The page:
I think, though, there’s another reason we don’t talk about this stuff: the end of empire is hidden behind a much bigger part of our national myth. In the Second World War, Britain is undeniably one of the good guys; for 12 months, indeed, Britain was the only good guy. Never mind that it still had the largest empire the world had ever seen to fall back on: Britain stood alone.

The centrality of the Second World War to the national myth warps our view of history and our place in the world in all sorts of ways. For starters, it means we’ve never had to take an honest account of the consequences of empire. In a tale about British heroes defeating Nazi villains, British mistakes or British atrocities just don’t fit. (Winston Churchill’s role in the 1943 Bengal famine – death toll: three million – by ordering the export of Indian grain to Britain rarely comes up in biopics.) In this dominant version of the national story, the end of empire is just the price we pay to defeat fascism.

More than that, our obsession with the Second World War creates the bizarre impression that failure is not just heroic, but a necessary precursor to success. Two of the most discussed elements of Britain’s war – the evacuation of Dunkirk, and the Blitz – are not about victory at all, but about survival against the odds. The lesson we take is that, with a touch of British grit and an ability to improvise, we can accomplish anything. It’s hard not to see this reflected in Brexit secretary David Davis’s lack of notes, but it’s nonsense: had the Russians and Americans not arrived to bail us out, Britain would have been stuffed.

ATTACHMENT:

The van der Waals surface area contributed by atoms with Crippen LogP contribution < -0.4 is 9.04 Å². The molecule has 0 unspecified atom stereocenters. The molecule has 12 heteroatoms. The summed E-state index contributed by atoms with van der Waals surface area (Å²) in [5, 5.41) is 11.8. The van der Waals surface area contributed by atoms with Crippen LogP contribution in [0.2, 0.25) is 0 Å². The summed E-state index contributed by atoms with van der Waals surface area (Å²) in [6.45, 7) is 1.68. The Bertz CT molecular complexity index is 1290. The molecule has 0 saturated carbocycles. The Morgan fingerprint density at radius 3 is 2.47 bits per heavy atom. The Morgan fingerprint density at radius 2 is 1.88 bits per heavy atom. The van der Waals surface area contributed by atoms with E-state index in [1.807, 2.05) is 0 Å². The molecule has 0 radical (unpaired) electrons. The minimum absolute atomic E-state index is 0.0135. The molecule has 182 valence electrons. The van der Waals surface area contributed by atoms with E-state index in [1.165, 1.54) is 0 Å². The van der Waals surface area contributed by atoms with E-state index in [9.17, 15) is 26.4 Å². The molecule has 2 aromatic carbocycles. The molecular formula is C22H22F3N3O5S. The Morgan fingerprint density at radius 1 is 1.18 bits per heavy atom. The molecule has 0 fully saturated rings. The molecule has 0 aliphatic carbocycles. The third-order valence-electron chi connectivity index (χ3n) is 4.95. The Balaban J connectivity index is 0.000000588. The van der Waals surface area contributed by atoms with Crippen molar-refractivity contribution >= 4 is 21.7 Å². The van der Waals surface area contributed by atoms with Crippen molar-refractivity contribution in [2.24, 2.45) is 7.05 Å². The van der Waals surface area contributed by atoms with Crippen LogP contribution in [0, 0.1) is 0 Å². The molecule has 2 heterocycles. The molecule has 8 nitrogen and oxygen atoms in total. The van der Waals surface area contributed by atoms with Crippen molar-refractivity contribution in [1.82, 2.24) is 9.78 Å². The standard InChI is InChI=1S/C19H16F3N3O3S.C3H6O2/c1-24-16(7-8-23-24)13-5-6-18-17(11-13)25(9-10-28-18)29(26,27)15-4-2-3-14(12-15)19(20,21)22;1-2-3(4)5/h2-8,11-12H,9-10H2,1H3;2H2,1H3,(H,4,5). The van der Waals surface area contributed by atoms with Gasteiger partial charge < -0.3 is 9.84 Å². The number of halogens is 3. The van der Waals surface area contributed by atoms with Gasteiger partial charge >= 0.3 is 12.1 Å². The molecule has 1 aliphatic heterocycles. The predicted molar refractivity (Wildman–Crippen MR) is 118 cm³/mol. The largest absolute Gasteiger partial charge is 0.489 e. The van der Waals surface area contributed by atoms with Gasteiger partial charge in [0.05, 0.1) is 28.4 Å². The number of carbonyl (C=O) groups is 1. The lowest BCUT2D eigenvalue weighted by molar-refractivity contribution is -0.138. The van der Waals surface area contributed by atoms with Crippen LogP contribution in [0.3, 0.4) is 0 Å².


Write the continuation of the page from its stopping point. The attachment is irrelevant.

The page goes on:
Most obviously, being one of the winners of the Second World War infects our attitude to Europe. It’s probably not a coincidence that Britain has always been both one of the most eurosceptic EU countries, and one of the tiny number not to have been trampled by a foreign army at some point in recent history: we don’t instinctively grasp why European unity matters.

Once again, Suez is instructive. The lesson postwar France took from the discovery that the imperial age was over was that it should lead a strong and unified Europe. The lesson Britain took was that, so long as we cosied up to the US – Athens to their Rome, to quote Harold Macmillan – we could still bask in reflected superpower.

Until recently, Britain’s Second World War obsession and national ignorance about empire didn’t really seem to affect contemporary politics. They were embarrassing; but they were also irrelevant, so we could cope. Brexit, though, means that hubris is about to run headlong into nemesis, and the widespread assumption that Britain is a rich, powerful and much-loved country is unlikely to survive contact with reality. India will not offer a trade deal for sentimental reasons; Ireland is not a junior partner that will meekly follow us out of the door or police its borders on our behalf. The discovery that Britain is now a mid-ranking power that – excepting the over-heated south-east of England – isn’t even that rich is likely to mean a loss of status to rival Suez.

Morgan says he has planned six seasons of The Crown. (This looks entertainingly like a bet the Queen will be dead by 2021; if not, like Game of Thrones before it, he might well run out of text to adapt.) It’ll be interesting to see how the show handles Brexit. It began with the royal family facing up to a vertiginous decline in British power. As things stand, it may have to end the same way. 

Jonn Elledge edits the New Statesman's sister site CityMetric, and writes for the NS about subjects including politics, history and Brexit. You can find him on Twitter or Facebook.

This article first appeared in the 17 August 2017 issue of the New Statesman, Trump goes nuclear